While industry-leading photo agencies such as Getty and Corbis are sometimes criticized for trying to acquire rights from photographers, even one-man agencies such as Smolan’s have to play the game to stay alive.
Spending months coordinating 24-hour shoots around the world, Smolan secures all rights from photographers ahead of time. He remarkets the images he assigns in CD-ROMs, coffee table books, his website, magazine excerpts, and seemingly every other media outlet he can find.
Like Smolan and Kennedy, many photographers are realizing they must look to their own ingenuity, alone or collectively, to survive and prosper in the digital age.
In June, the Natioanl Press Photographers Association, traditionally composed of newspaper and magazine staff photographers, responded to growing pressure from freelance members to speak out on rights issues.
In San Francisco, a handful of those top photographers recently compared notes on their negotiations with Business Week. They didn’t like what they found: The publication was paying a $350 day rate and claiming photo rights for foreign editions.
Freelance photographers — and their trade association, the American Society of Media Photographers, ASMP, — are prohibited by law from collectively bargaining. But the San Francisco photographers agreed to individually push for better contracts.
They also formed an e-mail group to urge their peers to dig in their heels during negotiations with publishers.
Business Week soon raised its rates by $50 — though it denies this was in reaction to pressure from the photographers. However, the magazine refused to budge on the issue of foreign rights.
The e-mail group has launched a Web site, [editorialphoto.com], which provides a forum for photographers. Photojournalists traditionally have avoided discussing negotiations with one another, but the Web site now boasts 650 members.
"As a freelance photographer, you’re working on your own and you might be afraid to compare notes, because you don’t want anyone to steal your work," says McClaren. "So it’s been easy for publishers to take advantage of that.
"That e-mail group is the source of most of my optimism. I think it’s really lit a fire under the ASMP."
The American Society of Magazine Photographers has issued an online statement supporting the new group. The association is also opposing a proposed standard agreement by Time magazine, citing its disapproval of day rates and rights issues.
Be a sport
Mike Powell, director of photography for Allsport USA in Los Angeles, has been on both sides of the camera. Powell worked for many years as a sports photographer for the Allsport agency, which provides sports images to major Web sites. Powell says the trend toward quick-hit assignments has had little effect on sports photographers because their work has always been single-event based. However, a slump in the sports-card market has hit many freelancers hard, he says. And in general, times have gotten tougher for photographers.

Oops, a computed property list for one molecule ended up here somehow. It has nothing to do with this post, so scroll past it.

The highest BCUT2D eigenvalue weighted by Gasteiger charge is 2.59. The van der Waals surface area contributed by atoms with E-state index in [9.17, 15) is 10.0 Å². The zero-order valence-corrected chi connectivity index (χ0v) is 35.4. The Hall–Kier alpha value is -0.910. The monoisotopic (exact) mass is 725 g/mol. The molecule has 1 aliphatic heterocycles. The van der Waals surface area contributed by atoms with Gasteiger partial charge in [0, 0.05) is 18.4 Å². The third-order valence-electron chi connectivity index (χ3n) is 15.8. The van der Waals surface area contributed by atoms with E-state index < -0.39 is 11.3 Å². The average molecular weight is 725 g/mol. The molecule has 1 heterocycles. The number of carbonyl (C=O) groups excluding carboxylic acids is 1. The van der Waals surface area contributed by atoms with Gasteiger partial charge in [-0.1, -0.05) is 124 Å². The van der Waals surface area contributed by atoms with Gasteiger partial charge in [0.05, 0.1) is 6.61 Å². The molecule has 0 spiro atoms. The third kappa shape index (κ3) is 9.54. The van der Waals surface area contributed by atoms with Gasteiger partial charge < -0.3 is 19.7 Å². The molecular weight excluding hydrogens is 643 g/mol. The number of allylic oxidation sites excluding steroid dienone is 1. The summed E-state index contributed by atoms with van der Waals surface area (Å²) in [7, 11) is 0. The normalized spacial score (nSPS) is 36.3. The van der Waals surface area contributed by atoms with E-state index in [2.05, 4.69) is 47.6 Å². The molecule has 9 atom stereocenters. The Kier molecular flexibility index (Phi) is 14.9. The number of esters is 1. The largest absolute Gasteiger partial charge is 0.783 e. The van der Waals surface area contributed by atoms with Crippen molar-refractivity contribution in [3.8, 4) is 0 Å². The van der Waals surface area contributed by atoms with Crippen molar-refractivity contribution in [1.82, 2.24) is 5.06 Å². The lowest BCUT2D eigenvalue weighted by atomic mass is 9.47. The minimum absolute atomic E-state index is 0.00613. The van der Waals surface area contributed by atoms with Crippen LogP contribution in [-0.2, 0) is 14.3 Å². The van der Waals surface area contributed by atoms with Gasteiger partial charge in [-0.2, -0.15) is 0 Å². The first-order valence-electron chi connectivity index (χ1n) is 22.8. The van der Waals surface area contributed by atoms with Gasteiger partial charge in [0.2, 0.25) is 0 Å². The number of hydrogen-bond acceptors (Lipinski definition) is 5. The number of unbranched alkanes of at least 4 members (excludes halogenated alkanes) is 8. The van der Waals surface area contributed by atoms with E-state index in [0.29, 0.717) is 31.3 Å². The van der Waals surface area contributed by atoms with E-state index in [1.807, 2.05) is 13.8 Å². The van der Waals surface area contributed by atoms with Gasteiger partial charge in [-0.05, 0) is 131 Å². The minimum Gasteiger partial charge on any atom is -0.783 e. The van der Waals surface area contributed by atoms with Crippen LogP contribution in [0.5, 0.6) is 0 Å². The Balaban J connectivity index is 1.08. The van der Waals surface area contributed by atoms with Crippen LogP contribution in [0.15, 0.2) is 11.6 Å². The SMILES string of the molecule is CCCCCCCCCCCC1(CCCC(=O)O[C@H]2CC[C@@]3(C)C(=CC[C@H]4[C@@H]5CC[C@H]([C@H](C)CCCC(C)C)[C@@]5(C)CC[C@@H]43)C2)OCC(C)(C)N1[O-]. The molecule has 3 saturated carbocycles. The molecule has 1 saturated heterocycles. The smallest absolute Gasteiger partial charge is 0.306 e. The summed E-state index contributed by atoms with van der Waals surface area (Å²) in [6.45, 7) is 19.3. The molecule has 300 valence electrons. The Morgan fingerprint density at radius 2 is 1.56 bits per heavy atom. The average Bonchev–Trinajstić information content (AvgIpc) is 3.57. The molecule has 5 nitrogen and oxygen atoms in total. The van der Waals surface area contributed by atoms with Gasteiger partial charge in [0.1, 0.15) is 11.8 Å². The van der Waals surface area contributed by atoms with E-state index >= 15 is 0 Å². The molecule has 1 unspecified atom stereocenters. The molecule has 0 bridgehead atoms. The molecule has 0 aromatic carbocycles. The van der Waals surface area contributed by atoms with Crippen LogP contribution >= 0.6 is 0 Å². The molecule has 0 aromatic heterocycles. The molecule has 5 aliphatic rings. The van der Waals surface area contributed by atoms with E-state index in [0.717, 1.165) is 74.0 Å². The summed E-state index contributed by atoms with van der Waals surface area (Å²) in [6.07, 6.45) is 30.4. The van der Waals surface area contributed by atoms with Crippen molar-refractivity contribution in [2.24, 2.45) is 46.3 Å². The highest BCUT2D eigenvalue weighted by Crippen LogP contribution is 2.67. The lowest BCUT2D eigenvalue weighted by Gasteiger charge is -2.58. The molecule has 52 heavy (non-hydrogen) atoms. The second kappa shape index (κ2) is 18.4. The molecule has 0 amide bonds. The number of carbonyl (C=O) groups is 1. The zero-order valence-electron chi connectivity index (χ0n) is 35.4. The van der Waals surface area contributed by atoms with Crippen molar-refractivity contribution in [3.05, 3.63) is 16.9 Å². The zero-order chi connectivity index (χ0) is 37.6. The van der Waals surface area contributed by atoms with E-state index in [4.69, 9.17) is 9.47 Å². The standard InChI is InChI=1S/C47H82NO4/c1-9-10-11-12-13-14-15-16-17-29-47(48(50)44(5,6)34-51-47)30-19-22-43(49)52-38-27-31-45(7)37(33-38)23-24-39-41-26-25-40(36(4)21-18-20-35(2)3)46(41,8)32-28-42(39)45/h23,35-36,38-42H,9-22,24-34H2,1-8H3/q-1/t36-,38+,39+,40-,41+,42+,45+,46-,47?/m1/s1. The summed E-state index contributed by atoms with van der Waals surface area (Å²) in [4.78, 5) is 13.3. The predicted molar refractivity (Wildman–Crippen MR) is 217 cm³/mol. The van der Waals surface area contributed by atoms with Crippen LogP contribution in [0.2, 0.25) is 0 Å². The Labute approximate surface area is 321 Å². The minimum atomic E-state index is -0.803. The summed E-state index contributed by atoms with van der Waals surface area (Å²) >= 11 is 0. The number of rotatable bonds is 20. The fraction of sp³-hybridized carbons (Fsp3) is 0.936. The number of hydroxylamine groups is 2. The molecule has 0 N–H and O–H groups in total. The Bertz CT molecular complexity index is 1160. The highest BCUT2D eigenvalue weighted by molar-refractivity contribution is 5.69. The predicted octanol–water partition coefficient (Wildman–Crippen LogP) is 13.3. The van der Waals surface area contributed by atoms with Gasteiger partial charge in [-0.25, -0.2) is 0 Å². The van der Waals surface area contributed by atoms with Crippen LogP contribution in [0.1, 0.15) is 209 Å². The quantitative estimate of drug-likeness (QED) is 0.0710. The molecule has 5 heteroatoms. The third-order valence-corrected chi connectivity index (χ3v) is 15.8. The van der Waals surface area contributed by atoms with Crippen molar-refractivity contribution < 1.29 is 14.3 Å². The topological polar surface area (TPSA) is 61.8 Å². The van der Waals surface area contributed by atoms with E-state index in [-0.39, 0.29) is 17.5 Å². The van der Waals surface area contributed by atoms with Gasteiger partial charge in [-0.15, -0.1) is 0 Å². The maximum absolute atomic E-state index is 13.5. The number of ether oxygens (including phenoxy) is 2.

"Across the board, the per-image prices are coming down, what with royalty-free images," Powell notes.
"I think, with the formation of larger and larger corporations, people with more of a corporate background are looking into how they can leverage what they’ve got.
"It does seem a little one-sided when you’re dealing with a freelance guy. How can you stand up to TimeWarner?"
Dark side of progress
Many of the changes in the world of photography are intertwined with advancements in technology. The most powerful of those new tools, the Internet, is the sole habitat of Powell and Kennedy. Both see this dynamic new medium as holding new hope for the future of photojournalism.
There is, of course, a downside to the Web: the risk of having one’s photos downloaded for free. But the Internet also creates an immense new distribution channel.
With startup costs a fraction of what it costs to start a print publication, online magazines are continually popping up on the Internet. Many of these sites buy images, but for much lower fees than photographers have come to expect from offline outlets.
"It’s a large marketplace we didn’t have before," says Powell. "You’ve got the possibility of sites where the images change every hour."
The Washington Post’s site is one of those with frequently changing graphics. Kennedy hopes to create new markets for photos on the Internet, but is less optimistic about the long-term marriage of the Web and photojournalists.
"I think there’s a lot of marketing potential, but I don’t know if photographers will take advantage of it," he says. "I see a lot of clinging to the past.